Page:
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Case study
Publication date: 16 July 2020

Shu-Hsun Ho, Heng-Hui Wu and Andy Hao

Learning objectives of this case is to understand the hairdressing industry and develop the sub-branding strategy. After reading this case and practicing in class…

Abstract

Learning outcomes

Learning objectives of this case is to understand the hairdressing industry and develop the sub-branding strategy. After reading this case and practicing in class, students should be able to understand this business and marketing terminology and apply them in the real world. Students will learn the branding strategies: brand extension, brand architecture and brand portfolio. Students will design (DS) the brand name for the new store.

Case overview/synopsis

Case synopsis Mr. Tai-Hua Teng (aka TR) was a hair artist and opened his first hair salon, vis-à-vis (VS), in 1989 using a high-end positioning strategy. VS focused on offering superb and diverse services to keep ahead of the competition rather than trying to undercut prices. VS hair salon had a solid foundation based mainly on the elite, celebrities and high-salary customers. In 2017, TR owned 16 stores (including one in Canada and two intern salons), 1 academy, 265 employees and 3 brand names. The three brand names were VS, DS and concept (CC). DS and CC were less known to the public, so now these two brands had been carried the parent name and were known as VS DS and VS CC. Quick cut hairdressing businesses were thriving because customers needed quick and cheap hairdressing services. Acknowledging the benefits of entering the highly competitive quick haircut market, TR began to contemplate the new brand name and services to offer. VS had adopted the brand house strategy but TR wondered if it was better to have an individual brand name when entering the quick haircut market. The sub-branding strategy carried the established quality assurance of VS but there was possible brand overlap. An individual new brand name might lack the well-established values from VS but it also showed the potential to reach different segments of customers. TR’s decision to make: a branded house or hybrid? This case showed a high-end hair salon facing the need for simplicity in the market and considered how to expand its business to the lower-end market. Keywords: hairdressing, brand extension and sub-branding strategy.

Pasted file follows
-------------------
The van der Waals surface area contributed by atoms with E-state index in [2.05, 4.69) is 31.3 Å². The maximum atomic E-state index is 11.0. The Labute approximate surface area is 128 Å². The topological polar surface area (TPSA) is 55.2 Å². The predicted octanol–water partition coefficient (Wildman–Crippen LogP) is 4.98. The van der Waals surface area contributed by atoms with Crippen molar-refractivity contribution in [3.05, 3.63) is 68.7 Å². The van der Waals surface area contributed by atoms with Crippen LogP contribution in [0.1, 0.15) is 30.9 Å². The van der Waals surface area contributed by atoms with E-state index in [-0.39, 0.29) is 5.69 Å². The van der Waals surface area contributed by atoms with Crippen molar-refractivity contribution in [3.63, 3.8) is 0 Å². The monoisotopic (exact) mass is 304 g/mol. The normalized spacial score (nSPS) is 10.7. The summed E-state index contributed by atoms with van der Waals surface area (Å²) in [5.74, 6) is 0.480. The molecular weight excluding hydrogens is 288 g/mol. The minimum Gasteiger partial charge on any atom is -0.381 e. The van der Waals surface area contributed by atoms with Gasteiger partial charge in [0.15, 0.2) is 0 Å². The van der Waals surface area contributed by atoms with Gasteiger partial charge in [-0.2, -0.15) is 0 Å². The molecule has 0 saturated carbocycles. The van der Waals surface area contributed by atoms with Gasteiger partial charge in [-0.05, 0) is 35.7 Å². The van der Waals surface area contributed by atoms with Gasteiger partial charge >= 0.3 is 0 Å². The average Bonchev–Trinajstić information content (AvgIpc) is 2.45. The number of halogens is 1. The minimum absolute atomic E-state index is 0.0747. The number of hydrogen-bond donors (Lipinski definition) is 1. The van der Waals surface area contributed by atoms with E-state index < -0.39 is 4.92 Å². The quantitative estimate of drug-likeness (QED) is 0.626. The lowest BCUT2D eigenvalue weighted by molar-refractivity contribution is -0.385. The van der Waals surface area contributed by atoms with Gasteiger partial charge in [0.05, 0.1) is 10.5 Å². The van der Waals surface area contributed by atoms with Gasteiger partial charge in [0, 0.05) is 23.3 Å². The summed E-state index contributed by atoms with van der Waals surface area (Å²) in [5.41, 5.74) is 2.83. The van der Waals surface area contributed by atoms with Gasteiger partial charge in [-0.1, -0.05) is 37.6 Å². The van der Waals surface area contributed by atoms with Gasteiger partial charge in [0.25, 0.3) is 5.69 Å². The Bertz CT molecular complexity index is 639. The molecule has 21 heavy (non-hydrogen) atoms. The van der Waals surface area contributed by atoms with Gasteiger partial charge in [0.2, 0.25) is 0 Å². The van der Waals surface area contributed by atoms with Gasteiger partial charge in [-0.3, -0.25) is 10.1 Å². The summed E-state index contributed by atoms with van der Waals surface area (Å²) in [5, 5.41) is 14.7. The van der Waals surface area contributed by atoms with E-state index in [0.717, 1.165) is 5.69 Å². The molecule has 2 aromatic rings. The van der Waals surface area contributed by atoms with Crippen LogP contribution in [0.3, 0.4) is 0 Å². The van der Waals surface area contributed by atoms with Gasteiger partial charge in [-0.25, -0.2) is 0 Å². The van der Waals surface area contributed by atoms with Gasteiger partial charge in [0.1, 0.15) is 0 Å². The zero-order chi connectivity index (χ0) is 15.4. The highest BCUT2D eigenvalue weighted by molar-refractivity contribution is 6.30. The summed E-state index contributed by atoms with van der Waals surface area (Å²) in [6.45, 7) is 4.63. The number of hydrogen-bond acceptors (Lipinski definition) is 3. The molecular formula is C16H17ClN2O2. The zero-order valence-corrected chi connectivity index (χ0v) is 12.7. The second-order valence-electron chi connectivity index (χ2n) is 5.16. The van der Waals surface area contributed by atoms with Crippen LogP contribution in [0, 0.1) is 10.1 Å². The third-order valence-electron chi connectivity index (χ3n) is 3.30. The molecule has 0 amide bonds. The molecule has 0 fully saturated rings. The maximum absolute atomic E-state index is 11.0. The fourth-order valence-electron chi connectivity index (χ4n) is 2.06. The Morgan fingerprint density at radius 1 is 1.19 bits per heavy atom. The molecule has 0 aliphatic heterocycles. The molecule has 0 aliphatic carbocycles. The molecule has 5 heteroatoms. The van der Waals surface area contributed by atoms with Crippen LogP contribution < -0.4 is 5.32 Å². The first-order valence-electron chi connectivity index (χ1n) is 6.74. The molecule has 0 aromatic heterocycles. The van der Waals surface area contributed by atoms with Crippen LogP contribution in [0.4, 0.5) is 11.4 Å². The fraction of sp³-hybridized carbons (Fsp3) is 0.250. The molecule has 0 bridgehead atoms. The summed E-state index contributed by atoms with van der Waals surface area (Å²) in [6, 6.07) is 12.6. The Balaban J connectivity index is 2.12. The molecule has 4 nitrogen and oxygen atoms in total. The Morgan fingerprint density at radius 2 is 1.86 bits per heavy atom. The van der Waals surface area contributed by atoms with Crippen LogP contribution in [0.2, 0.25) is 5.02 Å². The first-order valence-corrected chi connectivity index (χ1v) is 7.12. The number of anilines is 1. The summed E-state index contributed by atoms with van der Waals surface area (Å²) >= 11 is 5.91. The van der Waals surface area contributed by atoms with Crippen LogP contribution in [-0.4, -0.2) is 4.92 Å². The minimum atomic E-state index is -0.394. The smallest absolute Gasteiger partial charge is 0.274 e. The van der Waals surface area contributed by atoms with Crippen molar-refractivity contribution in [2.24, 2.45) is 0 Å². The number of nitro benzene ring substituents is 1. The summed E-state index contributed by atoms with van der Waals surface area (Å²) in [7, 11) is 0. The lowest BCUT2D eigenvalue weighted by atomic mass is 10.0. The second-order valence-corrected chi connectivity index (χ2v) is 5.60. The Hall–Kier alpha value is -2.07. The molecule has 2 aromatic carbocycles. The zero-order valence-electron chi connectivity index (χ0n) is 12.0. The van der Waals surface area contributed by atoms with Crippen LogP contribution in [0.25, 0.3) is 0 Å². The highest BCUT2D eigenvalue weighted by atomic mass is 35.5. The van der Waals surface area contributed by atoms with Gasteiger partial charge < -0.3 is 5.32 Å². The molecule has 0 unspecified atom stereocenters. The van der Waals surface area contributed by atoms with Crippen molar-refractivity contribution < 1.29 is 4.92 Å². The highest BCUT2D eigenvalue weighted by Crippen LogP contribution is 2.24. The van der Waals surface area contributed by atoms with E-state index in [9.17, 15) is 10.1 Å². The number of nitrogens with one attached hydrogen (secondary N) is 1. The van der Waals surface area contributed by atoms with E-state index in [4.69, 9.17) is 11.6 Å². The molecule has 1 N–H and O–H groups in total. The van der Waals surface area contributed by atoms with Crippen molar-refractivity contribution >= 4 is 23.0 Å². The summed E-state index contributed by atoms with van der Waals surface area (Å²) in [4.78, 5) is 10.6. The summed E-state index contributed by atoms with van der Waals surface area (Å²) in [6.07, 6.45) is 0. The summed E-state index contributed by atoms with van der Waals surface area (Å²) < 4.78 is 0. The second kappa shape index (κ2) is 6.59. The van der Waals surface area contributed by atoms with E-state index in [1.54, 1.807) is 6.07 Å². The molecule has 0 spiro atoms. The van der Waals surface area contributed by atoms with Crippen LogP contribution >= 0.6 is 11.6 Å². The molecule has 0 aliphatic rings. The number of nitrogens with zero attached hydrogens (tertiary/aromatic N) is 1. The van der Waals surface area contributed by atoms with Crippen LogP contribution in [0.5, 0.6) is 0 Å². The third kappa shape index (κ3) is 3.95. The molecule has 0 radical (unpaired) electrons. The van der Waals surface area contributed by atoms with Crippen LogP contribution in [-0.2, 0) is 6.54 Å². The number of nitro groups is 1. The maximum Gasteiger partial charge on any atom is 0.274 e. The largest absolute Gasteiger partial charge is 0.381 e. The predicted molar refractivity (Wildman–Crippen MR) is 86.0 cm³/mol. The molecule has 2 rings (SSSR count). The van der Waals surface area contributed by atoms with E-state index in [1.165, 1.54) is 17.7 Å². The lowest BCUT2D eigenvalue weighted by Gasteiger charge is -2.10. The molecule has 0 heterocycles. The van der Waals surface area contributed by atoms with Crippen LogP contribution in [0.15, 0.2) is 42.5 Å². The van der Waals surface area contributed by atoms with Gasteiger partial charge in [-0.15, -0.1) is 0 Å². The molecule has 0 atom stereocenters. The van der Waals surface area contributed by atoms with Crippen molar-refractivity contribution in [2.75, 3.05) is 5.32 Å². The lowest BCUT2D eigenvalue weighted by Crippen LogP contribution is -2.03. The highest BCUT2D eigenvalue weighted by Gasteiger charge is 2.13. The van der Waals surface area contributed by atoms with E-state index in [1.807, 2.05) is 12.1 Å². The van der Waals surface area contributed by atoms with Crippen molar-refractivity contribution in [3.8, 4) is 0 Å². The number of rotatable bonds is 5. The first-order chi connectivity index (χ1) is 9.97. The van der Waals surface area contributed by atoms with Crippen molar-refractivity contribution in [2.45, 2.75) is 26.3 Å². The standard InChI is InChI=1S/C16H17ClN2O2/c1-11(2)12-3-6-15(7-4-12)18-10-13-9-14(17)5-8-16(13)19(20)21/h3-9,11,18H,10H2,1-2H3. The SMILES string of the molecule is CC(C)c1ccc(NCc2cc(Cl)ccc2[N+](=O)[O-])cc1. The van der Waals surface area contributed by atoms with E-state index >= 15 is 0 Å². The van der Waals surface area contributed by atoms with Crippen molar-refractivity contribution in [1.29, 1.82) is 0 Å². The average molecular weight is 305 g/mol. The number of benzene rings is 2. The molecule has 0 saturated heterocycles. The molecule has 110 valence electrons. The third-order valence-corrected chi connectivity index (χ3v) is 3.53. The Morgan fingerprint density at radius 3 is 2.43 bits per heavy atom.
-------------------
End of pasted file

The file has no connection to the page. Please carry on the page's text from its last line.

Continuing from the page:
Complexity academic level

Level of difficulty: easy/middle level to undergraduate courses specific prerequisites: it is not necessary for students to prepare or read any marketing theory or chapters of the textbook. However, it would help a more in-depth discussion if students know the CCs of brand architecture, brand portfolio, brand extension and line extension.

Supplementary materials

Teaching Notes are available for educators only.

Subject code

CSS 8: Marketing.

Details

Emerald Emerging Markets Case Studies, vol. 10 no. 2
Type: Case Study
ISSN: 2045-0621

Keywords

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Article
Publication date: 2 October 2019

Heng-Hui Wu, Pornchanoke Tipgomut, Henry F.L. Chung and Wei-Kuang Chu

As consumers read multiple reviews, so consumer review consistency is important. The purpose of this paper is to investigate the role of consumer review consistency in…

Abstract

Purpose